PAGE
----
Are skilled craft professionals becoming scarce? With the construction industry continuing to expand —  282,000 jobs were added over the past year  — and baby boomers retiring, the answer is overwhelmingly yes. By 2030, millennials, those born in the 1980s and 1990s, are predicted to make up  75 percent of the global workforce , which makes sense as the last of the baby boomers are set to turn 65 in 2029. The industry does not have the luxury to be nonchalant about the impending changes facing us with an estimated shortage of 1.5 million workers by 2021. Read More...
Statehouse Beat: No experience necessary? How's that working?
“Help wanted. No experience necessary.”
At one time, that meant an entry-level job that required a maximum amount of labor and minimal amount of training, not unlike when I started working after school at McDonald’s 45 years ago this fall.
Lately, though, in politics, we’ve not only stopped putting a premium on experience, but have reached the point where experience has practically become a detriment. Read More...
Legislative Update
Ohio Part of Pension Debate
The United States House and Senate Joint Select Committee on Pensions held a field hearing at the Ohio Statehouse. Congressional members heard from employers, employees, and retirees. Some of those that testified included:
  • Mike Walden, president of the National United Committee to Protect Pensions and a retiree of Teamsters Local 24
  • Larry Ward, a retiree of the United Mine Workers of America
  • Brian Sloan, apprentice instructor at Millwright Local 1090
Witnesses testified that the Central States Teamsters Pension Plan, the United Mine Workers Pension Plan, the Ironworkers Local 17 Pension Plan, the Ohio Southwest Carpenters Pension Plan and the Bakers and Confectioners Pension Plan are all at risk. Some of those that testified offered freezing all multi-employer pension plans with a certain level of underfunding and allowing companies to withdraw from multi-employer pension funds without liability.
Senate Concurrent   Resolution 27 (Yuko, Brown) 
With attention focused on pension issues, SCR 27 was introduced. The resolution urges Congress to enact the Butch Lewis Act of 2017.   It mentions that about 130 multiemployer plans are at risk of insolvency during the next 20 years, jeopardizing the pension benefits of over 1 million workers, retirees, and survivors.  The resolution highlights that the Butch Lewis Act of 2017 (S. 2147). S. 2147 creates the Pension Rehabilitation Administration to provide loans to qualified insolvent or underfunded multiemployer plans to be used to pay pension benefits and invest to improve the plan's financial position.  Some of the local State Senators that have signed onto the bill include Senator Kenny Yuko, Mike Skindell, Vernon Sykes, and Sandra Williams.
Safety and Education
Construction Accounting Risk at Macro and Project Levels
Payment Challenges and Failure Rates in Construction Industry Are High
Historically, construction industry participants have had a remarkably challenging time getting paid, getting paid on time and even staying in business. Since the vast majority of construction materials and labor is furnished to a job on credit, and the number of project participants can be large (resulting in a very complex and interconnected payment chain), any slight hiccup in payment anywhere on the project has compounding ripple effects. These ripple effects can be enough to sink construction companies operating on razor-thin margins. Read More...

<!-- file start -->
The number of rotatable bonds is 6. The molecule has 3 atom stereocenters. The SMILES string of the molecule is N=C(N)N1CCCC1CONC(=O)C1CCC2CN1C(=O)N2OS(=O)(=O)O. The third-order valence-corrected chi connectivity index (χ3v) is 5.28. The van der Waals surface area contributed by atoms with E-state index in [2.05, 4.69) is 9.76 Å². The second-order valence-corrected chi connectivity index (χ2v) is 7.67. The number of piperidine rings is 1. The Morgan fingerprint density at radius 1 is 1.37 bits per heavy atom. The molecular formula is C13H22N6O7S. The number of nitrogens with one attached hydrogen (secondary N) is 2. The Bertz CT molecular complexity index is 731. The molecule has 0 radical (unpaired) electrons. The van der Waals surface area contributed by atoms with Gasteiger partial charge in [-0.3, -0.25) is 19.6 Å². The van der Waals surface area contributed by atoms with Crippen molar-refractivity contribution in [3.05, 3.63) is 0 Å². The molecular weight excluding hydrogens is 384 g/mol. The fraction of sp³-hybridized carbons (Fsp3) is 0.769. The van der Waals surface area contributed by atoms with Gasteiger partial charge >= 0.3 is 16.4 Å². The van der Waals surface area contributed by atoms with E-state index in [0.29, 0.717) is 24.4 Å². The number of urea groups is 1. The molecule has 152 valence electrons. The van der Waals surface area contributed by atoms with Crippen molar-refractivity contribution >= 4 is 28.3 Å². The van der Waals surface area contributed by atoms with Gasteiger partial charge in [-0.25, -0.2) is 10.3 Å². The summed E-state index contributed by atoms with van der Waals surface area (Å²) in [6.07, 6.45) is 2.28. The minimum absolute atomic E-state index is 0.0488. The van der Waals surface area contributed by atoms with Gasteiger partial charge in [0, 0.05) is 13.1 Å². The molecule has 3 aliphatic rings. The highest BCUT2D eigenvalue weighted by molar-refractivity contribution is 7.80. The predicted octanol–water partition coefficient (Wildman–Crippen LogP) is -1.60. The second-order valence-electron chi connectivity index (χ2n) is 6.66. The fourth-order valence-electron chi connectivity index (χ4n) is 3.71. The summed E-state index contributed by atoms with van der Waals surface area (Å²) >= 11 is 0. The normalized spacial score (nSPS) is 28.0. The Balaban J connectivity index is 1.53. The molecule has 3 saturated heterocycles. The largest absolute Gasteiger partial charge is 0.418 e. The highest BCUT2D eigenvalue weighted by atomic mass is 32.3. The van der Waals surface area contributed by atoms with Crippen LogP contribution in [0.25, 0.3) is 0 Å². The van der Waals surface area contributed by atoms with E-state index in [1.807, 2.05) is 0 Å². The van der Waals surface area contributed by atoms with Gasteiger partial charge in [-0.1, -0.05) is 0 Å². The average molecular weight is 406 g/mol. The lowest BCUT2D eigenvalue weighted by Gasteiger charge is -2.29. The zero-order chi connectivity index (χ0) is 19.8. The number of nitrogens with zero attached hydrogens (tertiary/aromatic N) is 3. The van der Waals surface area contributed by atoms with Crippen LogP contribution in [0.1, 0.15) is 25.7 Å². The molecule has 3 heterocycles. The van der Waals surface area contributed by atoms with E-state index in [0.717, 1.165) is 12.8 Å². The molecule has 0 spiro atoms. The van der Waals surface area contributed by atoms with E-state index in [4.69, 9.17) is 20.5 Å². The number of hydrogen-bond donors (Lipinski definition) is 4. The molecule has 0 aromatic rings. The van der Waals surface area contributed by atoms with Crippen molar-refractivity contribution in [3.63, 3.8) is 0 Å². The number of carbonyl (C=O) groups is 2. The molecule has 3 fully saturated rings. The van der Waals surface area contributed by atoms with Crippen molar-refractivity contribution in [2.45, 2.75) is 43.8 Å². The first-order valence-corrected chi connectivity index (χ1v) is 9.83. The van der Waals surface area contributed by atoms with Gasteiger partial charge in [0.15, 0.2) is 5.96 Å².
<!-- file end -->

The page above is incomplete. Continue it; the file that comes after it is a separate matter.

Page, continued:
Paying the Price of Employee-perpetuated Workers' Compensation Fraud
Joe hurt his back on the job and is out on leave. Four weeks later, after a rigorous bout of physical therapy, his doctor cleared him to return to work in a modified capacity. The issue is that Joe doesn’t like his job, nor does he want to return to the modified duty position. By staying home from work, is Joe malingering? Is he committing workers’ compensation fraud? 

Yes he is.

Of the three types of worker's compensation fraud – employer, vendor and employee fraud – the latter is the most talked about, comprising 20 percent of annual WC claims paid. Read More...
Safety Tool Box Talk
Plan Room News
What Is the OVCEC Plan Room?
  • It is a conveniently located source of construction plans for the Ohio Valley area
  • It publishes a weekly Construction Report listing projects out for bid, due dates, apparent low bidders and contracts awarded
  • It provides updates on projects throughout the week by email
  • It provides online access to plans and specifications for your review and downloading
  • It provides bidders lists
  • It has staff that will get the plans you need whenever possible

Submit Plans & Specs
As an Owner or Architect of a project, placing your project plans in the OVCEC Plan Room will help to insure the success of your project.
The Plan Room will:
  • Help you publicize your project
  • Increase the quantity and quality of bids you receive for your project
  • Help you get addenda out to bidders
  • Reduce your cost of blueprint duplication by allowing electronic submission to Plan Room Online